Vehicle Overview from Kelley Blue Book
KBB.com 2002 Chevrolet Corvette Overview
|American Muscle, No Fat|
The Corvette is probably the best known and most beloved American car on the road. Generation after generation have admired it, lusted after it and coveted it. Its likeness adorns the bedroom walls of countless teenagers and college dorms as well as the workplace cubicle walls of working parents everywhere. It is a dream machine priced within reach of the average Joeeven if he has to work a few years to save up the $42K starting price. The Corvette is more than just a car, it is a symbol; even in the mid 70s when the gorgeous body of the Corvette was saddled by an anemic 165-horsepower engine, Americans still snapped them up as fast as Chevrolet could build them.
Today's Corvette retains the powerful styling and two-seater tradition of the past, but it now has both the muscle and moves to challenge the best Europe and Japan have to offer. It also faces for the first time two domestic rivals in the form of the Dodge Viper and soon to arrive Ford GT40. Still, dollar for dollar, the Vette is the best value on the market, undercutting its competition by tens of thousands of dollars while outperforming most of them in almost every performance category that matters.
There are three models in the Corvette family. The coupe is the entry-level model and is easily the most recognizable of the three. It features a glass hatchback that gives the Corvette a sweeping fastback profile punctuated by an abrupt drop-off of the rear end. The convertible version of the Corvette loses the fastback styling and replaces it with a small convertible top, though most of the time we imagine the convertible will be viewed in its topless form. Finally there is the Z06, which is a hard-top coupe that has a small trunk lid behind a shortened rear window; the Z06 is also the most powerful and best handling Corvette ever produced. All three models share the same interior layout but with varying degrees of standard and optional equipment. The real differences between the three lay in their performance abilities.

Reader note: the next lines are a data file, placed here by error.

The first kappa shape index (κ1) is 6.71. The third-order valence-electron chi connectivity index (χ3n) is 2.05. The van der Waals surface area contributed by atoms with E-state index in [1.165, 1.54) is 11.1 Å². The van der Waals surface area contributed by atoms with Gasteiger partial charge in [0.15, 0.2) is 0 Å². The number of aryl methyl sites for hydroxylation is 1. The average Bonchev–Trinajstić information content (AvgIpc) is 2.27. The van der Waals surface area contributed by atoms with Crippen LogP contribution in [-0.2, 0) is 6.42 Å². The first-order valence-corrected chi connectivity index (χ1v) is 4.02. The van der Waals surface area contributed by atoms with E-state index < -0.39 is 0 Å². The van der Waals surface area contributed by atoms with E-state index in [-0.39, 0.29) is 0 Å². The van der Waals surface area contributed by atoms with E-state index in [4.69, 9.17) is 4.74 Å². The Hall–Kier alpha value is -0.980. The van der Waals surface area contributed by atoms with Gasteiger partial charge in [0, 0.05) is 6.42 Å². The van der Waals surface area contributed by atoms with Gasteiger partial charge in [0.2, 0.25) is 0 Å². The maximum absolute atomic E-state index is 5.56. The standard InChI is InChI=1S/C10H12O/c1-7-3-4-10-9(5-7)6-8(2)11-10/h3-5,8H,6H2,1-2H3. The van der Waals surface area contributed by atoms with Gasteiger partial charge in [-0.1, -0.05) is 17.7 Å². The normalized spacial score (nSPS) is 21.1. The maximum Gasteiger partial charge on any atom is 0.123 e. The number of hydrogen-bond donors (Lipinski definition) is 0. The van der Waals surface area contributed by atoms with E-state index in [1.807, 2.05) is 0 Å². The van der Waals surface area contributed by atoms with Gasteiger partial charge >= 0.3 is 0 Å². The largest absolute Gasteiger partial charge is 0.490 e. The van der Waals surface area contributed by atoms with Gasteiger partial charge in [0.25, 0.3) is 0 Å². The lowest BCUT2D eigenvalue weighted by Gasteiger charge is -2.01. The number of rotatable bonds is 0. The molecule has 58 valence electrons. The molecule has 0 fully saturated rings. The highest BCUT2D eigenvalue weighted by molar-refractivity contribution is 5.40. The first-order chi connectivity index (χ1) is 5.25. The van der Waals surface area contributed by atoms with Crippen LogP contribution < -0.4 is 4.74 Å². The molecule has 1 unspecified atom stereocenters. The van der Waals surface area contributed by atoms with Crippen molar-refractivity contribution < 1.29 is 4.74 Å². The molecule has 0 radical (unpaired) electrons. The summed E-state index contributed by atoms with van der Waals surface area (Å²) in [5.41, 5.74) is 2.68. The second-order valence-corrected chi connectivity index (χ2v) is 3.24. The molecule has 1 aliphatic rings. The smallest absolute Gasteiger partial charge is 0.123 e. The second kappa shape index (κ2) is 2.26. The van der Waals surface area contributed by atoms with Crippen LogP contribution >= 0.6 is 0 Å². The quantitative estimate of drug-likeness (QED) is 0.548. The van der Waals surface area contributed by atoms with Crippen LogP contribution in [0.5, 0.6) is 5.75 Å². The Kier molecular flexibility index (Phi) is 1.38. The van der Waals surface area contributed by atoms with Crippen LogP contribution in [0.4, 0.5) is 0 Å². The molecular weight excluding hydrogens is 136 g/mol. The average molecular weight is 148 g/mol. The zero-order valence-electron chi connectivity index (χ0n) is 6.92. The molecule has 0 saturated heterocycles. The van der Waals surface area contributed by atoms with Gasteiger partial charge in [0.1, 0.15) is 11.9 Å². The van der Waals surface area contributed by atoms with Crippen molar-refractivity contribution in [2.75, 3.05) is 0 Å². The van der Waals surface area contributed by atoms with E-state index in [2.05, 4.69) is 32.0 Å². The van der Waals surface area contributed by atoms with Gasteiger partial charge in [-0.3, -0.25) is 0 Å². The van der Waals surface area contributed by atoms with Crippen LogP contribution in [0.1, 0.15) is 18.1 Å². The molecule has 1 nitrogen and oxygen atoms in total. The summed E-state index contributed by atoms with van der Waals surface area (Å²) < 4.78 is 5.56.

The Corvette comes standard with a 5.7-liter V8 and a 4-speed-automatic transmission. The V8, rated at 350 horsepower, has been a part of the Corvette's makeup for almost as long as the car has been in production. In the lighter, more performance oriented Z06, the 5.7-liter is rated at a whopping 405 horsepower. GM's 5.7-liter, better known in the old days as the 350 cu. in. small block, has been modified over the years to the point where it shares little but its block size with the Corvettes of the past. It remains one of the most durable, long lasting and reliable engines on the planet. The Corvette's V8 snarls with the first turn of the key, its enormous intake manifolds sucking air like an athlete about to sprint for the gold. Slip the shift lever into drive, point the Corvette toward the open road, drop the hammer to the floor and you are rewarded by a head snapping takeoff followed by endless acceleration that leaves your stomach in your throat. The Corvette exists for the same reason roller coasters do; because Americans love the feeling of speed. A six-speed manual transmission is optional and adds to the fun of feeling like you are along for more than just a ride.
Power without ability is usually the recipe for disaster, as so many of us learned during the early days of Detroit muscle cars. Going fast in a straight line is one thing; going fast around a curve is a whole new animal. The Corvette is equipped with an outstanding suspension geometry that practically glues the car to the road. GM's Active Handling system monitors the wheels and helps keep you and the Corvette in control. The steering is spot on, appropriately heavy at high speeds and almost effortless when parallel parking. On the streets there is no maneuver we could find short of hitting a patch of black ice that would cause the Corvette to become unmanageable. It is clear that to even come close to the speed and handling limits of the this car, you are going to have to take it out on a race track. That being said, we think you'll find that from a performance point of view, the Corvette offers the most fun you can have within the boundaries of what is legal.
Now, because we know that you will also be using your Corvette for everyday drives and summer cruising, we would be remiss if we didn't talk about the cars more comfort-oriented features. You can equip your Corvette with such refined touches as leather-covered sport bucket seats that look and feel terrific, a Heads-up instrument display, power driver and passenger seats, removable roof panels (coupe only), dual-zone automatic climate control and Bose audio system with 12-disc CD changer.
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